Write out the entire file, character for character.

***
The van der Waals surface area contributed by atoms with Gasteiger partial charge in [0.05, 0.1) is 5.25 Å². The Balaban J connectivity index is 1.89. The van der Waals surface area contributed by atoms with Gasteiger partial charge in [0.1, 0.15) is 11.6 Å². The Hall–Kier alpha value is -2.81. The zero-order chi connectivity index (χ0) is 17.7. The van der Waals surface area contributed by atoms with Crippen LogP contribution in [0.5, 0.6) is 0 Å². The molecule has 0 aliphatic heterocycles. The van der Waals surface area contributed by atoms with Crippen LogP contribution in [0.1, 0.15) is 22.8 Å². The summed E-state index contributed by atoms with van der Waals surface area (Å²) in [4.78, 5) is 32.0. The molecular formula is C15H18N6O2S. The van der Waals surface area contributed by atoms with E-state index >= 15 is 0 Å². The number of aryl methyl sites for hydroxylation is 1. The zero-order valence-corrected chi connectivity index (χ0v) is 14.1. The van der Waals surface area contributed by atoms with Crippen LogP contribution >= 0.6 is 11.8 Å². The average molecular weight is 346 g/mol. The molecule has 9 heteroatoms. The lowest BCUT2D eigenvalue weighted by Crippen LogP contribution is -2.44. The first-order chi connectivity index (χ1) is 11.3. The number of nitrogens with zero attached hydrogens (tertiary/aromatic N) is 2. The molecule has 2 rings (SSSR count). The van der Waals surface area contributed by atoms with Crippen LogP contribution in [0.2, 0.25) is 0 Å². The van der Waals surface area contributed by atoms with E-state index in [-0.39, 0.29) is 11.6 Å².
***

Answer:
The van der Waals surface area contributed by atoms with Gasteiger partial charge in [0.05, 0.1) is 5.25 Å². The Balaban J connectivity index is 1.89. The van der Waals surface area contributed by atoms with Gasteiger partial charge in [0.1, 0.15) is 11.6 Å². The Hall–Kier alpha value is -2.81. The zero-order chi connectivity index (χ0) is 17.7. The van der Waals surface area contributed by atoms with Crippen LogP contribution in [0.5, 0.6) is 0 Å². The molecule has 0 aliphatic heterocycles. The van der Waals surface area contributed by atoms with Crippen LogP contribution in [0.1, 0.15) is 22.8 Å². The summed E-state index contributed by atoms with van der Waals surface area (Å²) in [4.78, 5) is 32.0. The molecular formula is C15H18N6O2S. The van der Waals surface area contributed by atoms with E-state index >= 15 is 0 Å². The number of aryl methyl sites for hydroxylation is 1. The zero-order valence-corrected chi connectivity index (χ0v) is 14.1. The van der Waals surface area contributed by atoms with Crippen LogP contribution >= 0.6 is 11.8 Å². The average molecular weight is 346 g/mol. The molecule has 9 heteroatoms. The lowest BCUT2D eigenvalue weighted by Crippen LogP contribution is -2.44. The first-order chi connectivity index (χ1) is 11.3. The number of nitrogens with zero attached hydrogens (tertiary/aromatic N) is 2. The molecule has 2 rings (SSSR count). The van der Waals surface area contributed by atoms with Crippen LogP contribution in [0.2, 0.25) is 0 Å². The van der Waals surface area contributed by atoms with E-state index in [-0.39, 0.29) is 11.6 Å².